A WEST Galway TD has warned that a European Court ruling issued some years back, called the Flemish Decree, could have major negative implications for one-off rural housing in the West of Ireland.
Deputy Éamon Ó Cuív, told the Farming Tribune, that the ruling issued by the European Court of Justice (ECJ) meant that a special case could not now be made for local people being favoured to build houses on their own lands.
In the Flemish Decree case, the ECJ judged that the requirement for the transfer of property in certain Flemish [Belgium] communes on the condition of a sufficient connection [local, family etc.] breached Article 43 of the EU Treaty on the free movement of citizens.
“This is a matter of huge relevance for many people in rural Galway – and especially those in a 25-mile radius of the city where nearly all the jobs are – as regards their chances of being able to build houses on their family lands,” said Deputy Ó Cuív. He said that it was written into the current County Development Plan that priority in planning applications could be given on the basis of the applicant’s connection to his local area such as family farmland.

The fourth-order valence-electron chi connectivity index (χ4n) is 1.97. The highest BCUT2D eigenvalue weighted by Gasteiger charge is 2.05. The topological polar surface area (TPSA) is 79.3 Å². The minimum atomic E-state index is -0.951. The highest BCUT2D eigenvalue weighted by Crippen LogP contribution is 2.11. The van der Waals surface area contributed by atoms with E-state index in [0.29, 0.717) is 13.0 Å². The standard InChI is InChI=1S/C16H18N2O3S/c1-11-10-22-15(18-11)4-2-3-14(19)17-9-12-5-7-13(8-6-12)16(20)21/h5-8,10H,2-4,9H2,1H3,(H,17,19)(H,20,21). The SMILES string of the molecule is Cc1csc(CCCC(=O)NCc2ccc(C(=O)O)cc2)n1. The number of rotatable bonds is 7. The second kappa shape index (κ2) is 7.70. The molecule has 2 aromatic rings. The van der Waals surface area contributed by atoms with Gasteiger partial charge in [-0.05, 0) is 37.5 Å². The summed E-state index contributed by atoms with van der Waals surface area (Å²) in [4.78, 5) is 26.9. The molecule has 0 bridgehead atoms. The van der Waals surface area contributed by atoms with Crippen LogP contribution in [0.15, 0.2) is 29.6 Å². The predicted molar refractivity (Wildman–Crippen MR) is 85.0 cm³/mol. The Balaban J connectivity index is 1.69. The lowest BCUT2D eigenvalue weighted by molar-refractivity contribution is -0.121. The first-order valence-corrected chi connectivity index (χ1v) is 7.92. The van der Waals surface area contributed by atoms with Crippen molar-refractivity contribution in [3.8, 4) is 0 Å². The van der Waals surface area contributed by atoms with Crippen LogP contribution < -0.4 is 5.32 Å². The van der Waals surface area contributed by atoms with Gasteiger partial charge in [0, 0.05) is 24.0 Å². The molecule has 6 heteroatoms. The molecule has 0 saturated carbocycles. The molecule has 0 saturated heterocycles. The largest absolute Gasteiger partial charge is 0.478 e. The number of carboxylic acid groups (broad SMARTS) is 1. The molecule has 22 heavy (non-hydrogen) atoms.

“I have asked many times for the Housing Minister [Eoghan Murphy] to publish a discussion document on this Flemish Decree ruling and the implications that it has for people who want to stay and live in rural Ireland, but unfortunately this hasn’t happened,” said Deputy Ó Cuív.
The Minister had told him that a working group was established to review and, where necessary, recommend changes to planning guidelines, but this hadn’t happened.
For more, read this week’s Connacht Tribune.
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